The Courier News from Blytheville, Arkansas on April 13, 1956 · Page 1
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The Courier News from Blytheville, Arkansas · Page 1

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Blytheville, Arkansas
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Friday, April 13, 1956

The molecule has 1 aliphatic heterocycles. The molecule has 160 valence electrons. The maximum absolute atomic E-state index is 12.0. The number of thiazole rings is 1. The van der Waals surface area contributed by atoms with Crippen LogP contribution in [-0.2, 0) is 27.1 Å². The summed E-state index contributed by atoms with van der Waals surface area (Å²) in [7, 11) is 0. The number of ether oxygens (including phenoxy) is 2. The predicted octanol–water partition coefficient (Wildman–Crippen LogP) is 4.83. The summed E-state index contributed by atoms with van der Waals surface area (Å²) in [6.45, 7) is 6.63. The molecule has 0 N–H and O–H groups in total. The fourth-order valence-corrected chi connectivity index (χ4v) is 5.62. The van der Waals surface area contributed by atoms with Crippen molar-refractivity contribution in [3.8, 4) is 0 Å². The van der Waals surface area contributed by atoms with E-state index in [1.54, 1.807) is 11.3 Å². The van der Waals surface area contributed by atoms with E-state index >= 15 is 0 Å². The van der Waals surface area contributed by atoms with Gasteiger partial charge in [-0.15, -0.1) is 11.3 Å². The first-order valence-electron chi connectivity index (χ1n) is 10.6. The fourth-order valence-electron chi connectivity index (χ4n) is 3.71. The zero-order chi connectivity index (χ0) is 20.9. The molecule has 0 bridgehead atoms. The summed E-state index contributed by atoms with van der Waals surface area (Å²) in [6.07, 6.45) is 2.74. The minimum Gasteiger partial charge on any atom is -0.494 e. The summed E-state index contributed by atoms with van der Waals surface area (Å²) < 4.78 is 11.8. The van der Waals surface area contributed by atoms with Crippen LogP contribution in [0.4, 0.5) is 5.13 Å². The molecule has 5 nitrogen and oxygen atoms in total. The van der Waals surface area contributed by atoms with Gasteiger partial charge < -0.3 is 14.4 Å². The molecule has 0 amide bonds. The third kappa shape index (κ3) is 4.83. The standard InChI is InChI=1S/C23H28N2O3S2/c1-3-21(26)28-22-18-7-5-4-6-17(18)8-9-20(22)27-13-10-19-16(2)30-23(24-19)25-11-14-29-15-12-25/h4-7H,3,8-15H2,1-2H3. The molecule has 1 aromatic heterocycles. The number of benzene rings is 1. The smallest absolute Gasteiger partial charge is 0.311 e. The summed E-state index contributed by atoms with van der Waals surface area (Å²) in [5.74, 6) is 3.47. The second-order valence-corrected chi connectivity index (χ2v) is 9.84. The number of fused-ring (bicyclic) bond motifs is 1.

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BLYTHEVILLE COURIER NEWS THE DOMINANT NEWSPAPER OP NORTHEAST ARKANSAS AND SOUTHEAST MISSOURI VOL. LH—NO. 20 Blytheville Courier BlytheviHe Daily Newt Mississippi Valley Leader Blytheville Herald BLYTHEVILLE, ARKANSAS, FRIDAY, APRIL IS, 1956 SIXTEEN PAGES Published Daily Except Sunday SINGLE COPY FIVE CENTS New Pledges Ease Tension In Middle East By ERIC GOTTGETREU JERUSALEM (AP) — Tension eased noticeably across Israel today in the wake of pledges from Israel and Egypt to hold off any new shooting action except in self-defense. The night passed quietly. No in cidents were reported since ye terday's aerial engagement ove Israel's Negev Desrt and on change of rifle fire across th Gaza frontier several hours afte Unofficial reports from Cair said Arab commando squads—th Fedayeen—were being withdraw from Israel. But an Israeli Po elgn Ministry spokesman asserte Egypt was "trying to pull th wool over the eyes of the world. 14 Killed, 32 Wounded A 13-year-old boy, w o u n d e Wednesday night In an attack c a school, died. By Israeli coun this brought the total of Fedayee victims to 14 dead and 32 wounde since Saturday night. The Israel said they killed 13 Fedayeen an captured 8. The relaxation of tension ove Israel was indicated by increasin preparations for Independenc Day, to be ushered in Sunda evening. The streets of Jerusalem, Te Aviv. Haifa and many othe smaller cities were being deco rated for the main celebration Monday of Israel's 8th year as a; independent state. U.N. Secretary General • Da Hammarskjold, in Cairo on th first leg of his Palestine peac tour, reported that Egypt and Is rael had promised not to commi warlike acts against each othei Both countries, however, empha sized that they reserved the righ to act in self defense. Shortly after Hammarskjold' report was made public at U.N headquarters in New York, it wa: announced that Israeli Premie: David Ben-Gurlon had written the secretary general protesting tha Egypt was continuing hostile tions. ..„ Agreed in Principle In Cairo, the semi-official Egyp tian News Agency said Israel hat agreed in principle to a proposa by Hammarskjold that Israeli am Egyptian forces withdraw 5Qi meters — slightly less than one thi rd mile — from the frontier Israel had, rejected the same pro posal by Egypt last summer, con' tending a withdrawal would onlj make it easier for the Fedayeer to cross the frontier. Egypt has been reported willing to withdraw from the Gaza Strip border but not from the frontier between the Negev Desert and the Sinai Peninsula. In yesterday's aerial action over 61BypassRoute Set for Change Flat Lake Road To be Location Arkansas Highway Department apparently is going lo change somewhat the routing of the new segment Of U. S. 61. City Planning Commission was notified yesterday that new route of the highway will be located in the vicinity of the Flat Lake Road, pending approval of the new location by Missouri Highway Department. CPC posted a vigorous objection with the highway department concerning original location of the route. The commission felt BlytheviLle's growth eastward would be stifled by location of the supsr-hishway-to-be so near the present city limits. AIID must work with the Mis-. souri on location of the new high- j way because the Show-Me state already has completed one leg of the % the southern desert area, Israel claimed one and possibly two Egyptian planes were downed. Egypt said one Israeli plane was shot down but the Israeli Army had a n n o u n c e d earlier, "our planes returned safely to base." Israel reported two of its fight- See MID EAST on Page 16 MADE IN USSR — This Egyptian soldier is peering through the sight of a Russian-made mortar acquired in a recent deal. Israelis charge receipt of Soviet material like this has sparked renewed Egyptian aggressiveness. If Peace Mission Succeeds: Doubling of UN's Mid-East Truce Team Is Expected By JOHN M. HIGHTOWER WASHINGTON (AP) — American officials expect the United Nations truce supervision team in the Middle East to be doubled if present U. N. peace efforts are successful. The United States is backing the U. N. mission to the limit. The little White House a Augusta, Ga., announced yesterday President Eisenhower had sent personal messages to Pre mier Gamal Abdel Nasser of Egypt and Prime Minister David Ben-Gurion of Israel. Indications were that he was urging restraint on both sides in the critical situation. The messages were sent Monday in connection with Eisenhower's public statement, announced then, which in effect told both Arabs and Israelis the United States is determined to oppose any aggression in the area. Border Incidents What American officials most fear is not that either leader would deliberately start a war now 3Ut that a continuance of bloody border incidents would precipitate general conflict: neither' side could stop. The Palestine truce supervision organization under Canadian Gen Edson Burns plays an important role in trying to avoid such inci- dents. Dispatches from Cairo last night were somewhat optimistic about th.L U.N. peace mission, being handled personally by Secretary Gen eral Dag Hammarskjold. Withdrawal of Forces One of his aims is to obtain withdrawal of forces from border areas. Another is to try to obtain guarantees of complete freedom of movement for the U.N. truce supervision team. Eisenhower and British Prime Minister-.Eden- offered-at the conclusion of talks here in February to provide additional manpower for Burns if he wanted it. ' It was' learned today that Burns has discussed this possibility with U.N. officoals. He sent word he would like toi have a larger force, but felt 1 would be useful only if he was as sured of unhindered movemen' Depend on Agreement His operations depend on th agreement of Israel and of Egyp and the other Arab states. Officials here said that at pres ent his men move without restric tion in Jordan, Syraia and Leban times limited. Israel have reportedly been some on. Their movements in Egypt ant Burns' team now includes 3 military observers of these na tionalilies: Americans, French am Belgians, seven each; Canadians five; Swedes and Danes, fou each; and New Zealanders two Preliminary informal' exchange with Burns to date have dealt with an increase, up to possibly 100 mil itnry observers. Gen. Gruenther to Quit as NATO Chief; Norstad to Succeed Him. AUGUSTA, Ga. (AP), — President Eisenhower today announced the retirement of Gen. Alfred M. Gruenther as NATO commander, effective toward the end of the year. The President picked Gen. Lauris Norstad to succeed Gruenther. White House Press Secretary in reply to a question today, Hag- Gen. Alfred M. Gmenther James C. Hagerty said at Eisenhower's vacation headquarters here that Gruenther, 57, is retiring from the Army and supreme commander of Allied Forces in Western Europe "because of personal reasons." Hag- etry said he could not elaborate. Norstad, 49, now is air deputy to Gruenther in the NATO setup. Air Deputy Gruenther, a close personal friend of the President, has been nato commander since 1953. In 1951-52 when Eisenhowo was supreme commander, Gruenther was his deputy. Norstad has been Gruenther's air-deputy since 1953. Prior to that he commanded U. S. and allied air forces in Western . Euorpe. Underwent Surgery A few months ago Gruenther underwent what was described as minor surgery at the Army's Walter Reed Hospital in Washington. g Memphis-St Louis interstate highway, Jack Thompson Elected at BHS Jack Thompson was named president of Blytheville High School's Student Council for next school year. Students elected new officers in voting this morning. Also elected were Don Byrne, vice president; Barbara Dale bunlap secretary, and Susan Huffman, treasurer. Hungary to Get US Farm Surplus WASHINGTON (/Pi — Communist Hungary, stricken first by a bitter winter and later by heavy floods, will receive U. S. surplus farm supplies to help feed its people. The State Department announced yesterday thnt the Hungarian government has accepted an offer of U. S. aid, after first rejecting It. The League of Red Cross Societies is now helping with a survey to help determine the need and means of meeting it. Bank Lending Rate !s Increased by FRB ... By FRANK O'BRIEN WASHINGTON (AP) — The Federal Reserve Board today held a big caution sign above the gathering 1956 business boom by hiking its bank lending rate to its highest level in a year to head off inflation by the reserve system. The board approved, effective Reserve Board late yesterday had today, a jump of 2',a to 3 per cent in the discount rate for the Minneapolis and San Francisco Federal Reserve banks. The rate for nine other banks — all except Chicago —goes up from 2' 2 to 2^ per cent. Directors of the Chicago bank did not meet yesterday. The discount rate is the Interest been forecast by some economists and business writers, and brought little immediate reaction. The higher bank lending rate came in the face of increasing demands for credit. Business loans by Reserve member banks in March increased l>/ 4 billion dol- rate at which member banks may | ars over February - a one-month borrow from the Federal Reserve! increase of 5 per cent. Consumer to meet the lending needs of their customers. Sam« Rate Normally, all 12 Federal Reserve banks adopt the same discount rate within a short time. General agreement on a new rate of either 2-li or 3 per cent was expected shortly. Not since May 1953 has the Reserve System's general discount rate been as high as 3 per cent. It had been not more than 2'/a P«r cent since Oc- ober 1933.. Th* change* inoouncftd credit also was reported increasing. Fifth Increase Today's increase was the fifth since last April 14, when the rate was moved up from l\' 2 per cent. By November u was 2' /2 per cent. Then, ns now, the Reserve System was seeking to restrain the use of credit (n the business boom which roared on throughout 1955, and, after a brief pause early this erty said he did not know whether Gruenther is giving up his NATO post for health reasons. A White House statement said that Elsenhower -"with deep regret" has accepted a request from Gruenther for retirement from the Army "toward the end of this year." $933,000 OK For Base Here House Approves Additional Funds Military construction authorization of $933,000 for Blytheville Air Force Base has been approved by the House and sent to the Senate in Washington. Little Rock AFB would set $1,528,000 tinder the bill, a slight reduction from the 51,536.000 asked by the Defense Department. Biytheville's total is the same as recommended by the department. The money will go toward additional construction. Toostmosters Go to Kennett Members of Blytheville's Toastmasters Club will be on hand in Kennett, Mo., tonight to meet with the Kennett Toastmasters. On the program from the Bly- thcyllle club will be Bill Hrabovsky and Jimmy Richardson. Others making the trip include Wallace Smith. Bob McHaney, Elbert Johnson and Marvin Razcr. Farm Bill Veto Weighed By Ike; Demos Map Attack Foes Will Use Veto as Major Campaign Issue By JACK BELL WASHINGTON (AP) — Several Democrats made :lear today they would use veto of the new farm, bill b resident Eisenhower as springboard for direct attack on him in the political carr paign. Sen. Humphrey (D-Minn) sai hat if Eisenhower rejects the bi 'it. will be his own personal dec iion." and he added: "The issue will be on the Pres lent's desk then. There will be n vay he can shift the blame I Secretary of Agriculture Benso ind try to dodge the political con iequences. "I don't think the Democrat vill. let the farmers forget who Is esponslble." Will Help Chance* Democrats have been contend ng that what they'call "unrest the farm areas woulc' hel heir chances in November. Man rf them have conceded privately rowever, that resentment at lo\ irices thus fur seemed to be d 'ected more at Benson than n Cisenhower. Chairman Ellender (D-La) c he Senate Agriculture Commute aid he thinks a veto would brim ;n overnight change. "If the President vetoes th iill—and I still don't think he wi —the farmers will blame Eisen ower personally, and not Benson or their plight," he said. Ellender said a veto would hur lisenhower politically. He adde wt If the bill Is rejected "(her ; no question in .my mind thn 'e will have a Democratic Scnnt nd House next year." "Hurls Golf Game" There was word yesterday from .ugusta, Ga., where ELsenhowe ; mixing work and golf, that he i not likely to act on the bil ntl! he returns to the capital nex eek. Taking note of this, Humphrey aid in a statement "I am sure farmers will understand tha orry over a farm bill can get j: tan olf his golf game." The lone of Democratic attacks ns set yesterday by Senate Dem cratlc leader Lyndon B. johnsoi Texas. Johnson told newsmen iat if Elsenhower rejects the bil 10 will be taking two billion dol- rs out of the pockets of the rmers." Farmers Divided ' Sen. Goldwater (R-Ariz), who ited against the measure, said e thinks the farmers nre "di- ded on whether it Is a good bill not." Sen. Schoeppel of Kansas, who cently succeeded Goldwater airman of the GOP senatorial mpaign committee, viewed jsslble veto with misgivings, hoeppel voted for the bill when passed the Senate. "I think a veto will make it etty rough for us in some ol the rm states," Schoeppel said. 'erdict Goes b Manila Man A directed verdict In favor of fold Walls, of Manila, was grant- by Circuit Judge H. G. (Chary) Partlow in an appeal of n urge of driving over a fire hose th a pickup truck. Last Oct. 30, Walls was cited for e alleged act by Manila officials. 'Und guilty, he appealed lo Cir- It Court. When the city of Manila's case completed yesterday, Walls' fense attorney moved for the rdict In Walls' favor. Partlow smlssed the count against the an. Weather yrar, h -s ngain UMJ up strongly. In Municipal Court J. P. Harmon pleaded guilty Municipal Court yesterday to charge of assault with a deadly weapon. He was fined $50 and costs and $15 of the fine was suspended. Tn another C?F,K. James Thrmias started moving. forfrile^ «T '— ' -n " rIMlion for 1 parking on the sidewalk. NORTHEAST ARKANSAS: Partly cloudy this afternoon, tonight and tomorrow with no important, i temperature changes. HiKh this afternoon, mid 70'a low tonight near 50. MISSOURI: Fair this afternoon warmer north and west portions tonight; Saturday generally fair and warmer; low tonight in lower 4<).s; high Saturday G5-70 northeast to upper 70s .southwest. Minimum this mornlnn—-H. Maximum yesterday—70. Sunrise today—5:30. Sunset today—ti:31. Msan te;npcriilurc—57.5. Precipitation 24 hours (7 n.m. to 7 p.m.)—none. Precipitation Jan. 1 to dnl«—20,58. This Date Last Year Maximum yrstcr'dny—70. Minimum thli morning -flO "*' pclpltatlon J.\n. 1 to th!* tlatf-- 17.M. I SIDE BY SIDE — These two rival political figures are trying out a bipartisan policy unique in politics. The elephant is enroiite to Republican headquarters for use in the -presidential campaign. The donkey, traditional Democratic symbol, Is also headed for a GOP home, making this cargo strictly a Republican haul. Alberto Martin Artajo, foreign minister of Spain, Is sending the donkey to President Eisenhower's grandson, David. Stevenson Joins Attack on Ike; Hall Lambasts Truman By THE ASSOCIATED PRESS Adlai Stevenson says former President Truman hit "very close to the mark" in labelling President Eisenhower a "do- nothing," but GOP party chief Leonard W. Hall says, Truman Is engaging in "dirt slinging." Democratic National Chn.irmun+ Paul' M. Butler echoed Truman's 'do-nothing," refrain in R speech U Harrisburgt Pa,, last night Sutler snfd "no leadership for ti cgislative program in the public ntercst has come from either the White House or the club house Augusta." Tliis was a reference to the \ugusta (Ga.) National Golf Club vherj Eisenhower is spending •icf vacation. Asked for com- nent yesterday on Truman's ilnst, White House press Secre- ary James C. Hngerty said he loesn'l, believe Truman "by hi. 1 wn standards, can recognize ac :otnpMshmcnt . . ." Afiretd With Truman Stevenson, campaigning in Florda for thnt state's 28 votes at the Democratic presidential nomina- Ing convention next August, lold news conference nt Key West ist night that he 'could not ,uarrel with anything Mr, Trunan Laid" about Eisenhower, dding: "When we look to the deteriora- :>n of our situation abroad and ur failure to make pi ogress at omc, it seems that Mr. Truman's iiarncteriKation Is hitting very lose to the mnrk." In Washington, Republican Na- ional Chairman Hall said in a tatement \slorrlay Truman's Vedne.sday niRht speech in Des koines — in which the former ^resident hung the "do nothing" RR on Eisenhower — wa.s "char- cteristicnlly intemperate." Hall naid Trumrin seems "de- ermirjed to engage in a dirt sling- ig campaign against President !isenbower." The GOP chairman rcdictcd that Truman "will get See IKK on Page 16 i Moses Tosses Out Challenge Says State's Opportunities Never Better Mississippi County was told yesterday to draw a bead on its goals for progress for the next ten years, "and then be determined to better them." The speaker was C. Hamilton Moses, president of Arkansas Power and Light Co. and president of the Arkansas Economic Council- State Chamber of Commerce. Moses, brought here at the invitation of Blythcvllle's Chamber of ComrnorcG, spoke to a crowd which overflowed Hotel Noble's Plantation Room. Cites Population Loss Kiwanis and Rotary Clubs made it a Joint meeting. Guests from over the county were present. Moses cited this county's popu- atlon losses and challenged the group to "cio something about it." "It is the same story throughout eastern Arkansas where economic changes have meant a loss In population since the war," he said. In 1D45, the county's population Was 83,000. Ten years later it had dipped to 75,800 as farm labor continued to leave the area. According to estimates presented by Moses yesterday, the population should be up to 79.GOO by 1065. Moses poinled out that Mississippi County's retail sales, which has See MOSES on rage IB I President May Tell Decision In TV Address By MARVIN L. ARROWSMITH AUGUSTA, Ga. (AP) — President Eisenhower's headquarters said today he may go on nationwide television and radio next week to disclose his sign or veto decision on the politically explosive farm bill. Reports persisted Elsenhower has decided to veto the measure, but James C. Hagerty, White House press secretary, declined comment. Hagerty said "no decision has been reached yet" regarding an Elsenhower TV - radio talk, but that the possibility is being considered. Hagerty made the statement to newsmen as Eisenhower awaited the arrival of Secretary of Agriculture Benson for a conference on the farm bill here tomorrow. "Quit*. Probable" It is "quite probable," Hagerty said, that Elsenhower and Benson will decide tomorrow whether the President should go on the air. Asked again about published reports that Eisenhower, who has called the bill unworkable, already has decided to veto the election year measure, Hagerty said: "I never make any comment on presidential action on any bill until the President takes such action." Asked then whether Eisenhower has made up his mind yet, Hagerty replied he would have no comment on that either. Earlier, Hagerty said the likelihood still Is that in any event El- sen'iower, won't disclose his decision until he returns to Washington early next Week. Refused Comment The press secretary refused comment last night on a Kansas City Star Washington dispatch that the President definitely had decided against signing the farm measure. The Kansas City Star said last night that Elsenhower has decided on a veto. James C. Hagerty, White House press secretary, said here he had no comment on that dispatch by Duke Snoop of the Star's Washington bureau, or any other ''speculative" story. Benson, who also has spoken out strongly against certain major provisions of the bill. Is scheduled to arrive by plane from Wash- 'npiton late tonight. He will bo accompanied by Un dersecretary of Agriculture True D. Morse; Don Paarlberg, a Benson aide; Dr. Gabriel Hauge, presidential economic adviser; Prd A. Seaton, White House congressional liaison man; and Kevin McCann, assistant to Elsenhower preparation of speeches and statements. They will meet with .he President Saturday morning nt his working vacation headquar- 'ers, the Augusta National Golf 21ub. To Prepare Speech? Inclusion of McCann In the Washington delegation touched off speculation that Elsenhower had summoned the writer specialist for preparation of a television - radio address to the nation on his signor-veto decision on the farm bill. Asked about that possibility, -fagerty told newsmen that "noth- ng has been decided one way or See FARM on Page 16 JSDA Goes Ahead with Plans : or Soil Bank Program in '56 By OVID A. MARTIN WASHINGTON (AP) — Agriculture Department officials ignored what they called un- ertainties and went ahead today with plans for putting a soil bank program into operation lis year. Officials said this was not to be taken as an indication that President Eisenhower will gn a new farm bill authorizing the program. There has been wide specula- government would offer payments on that Eisenhower will veto the because It contains—besides i the soil bank plan which he rc.c- supports to levels condemned by supports to levels condemned by Congress which would raise price supports to levels condemned by the administration. No Halt Ordered Secretary of Agriculture Benson has described the measure as "unacceptable" and Eisenhower has said it is not e good bill. Officials of the department's Commodity Stabilization Service— the agency which administers price support,!, crop, adjustments and related farm programs—are working on details of the soil bank plan to put tt before farmers at I'-?l nv-'Mn--.",. Under the soil bank plan, the, totaling $1,200.000,000 a year to farmers for taking upward of 10 per cent of their cropland out of production of surplus commodi' tics. Since the planting season Is at hand, the department now estimates the maximum payments likely to be made In 1956 at half a billion dollars — If it becomes law soon. In explaining why the agency continued to work on the plan, officials said they had not received any word to stop their operations. Benson's office was noncommittal. The key to Elsenhower's decision well may rest on the bill's provisions affecting corn find other livestock feeds find grains. Largely On Corn What happen* to corn aud the other grains—and the livestock to which they are fed—has greater potential political influence In a presidential election than anything likely to happen to any other combination of farm products. Thl is because the farm economy of the politically powerful midwest is built largely on com, hogs and cattle. Too much grain usually brings economic aa well as political problems there, . Acreage Reduction The corn program set up by Benson calls for acreage restrictions that would require farmers in a designated commercial corn belt to reduce, planting 25 per cent below lust year, or forego price supports. This sharp reduction is required by law because of prea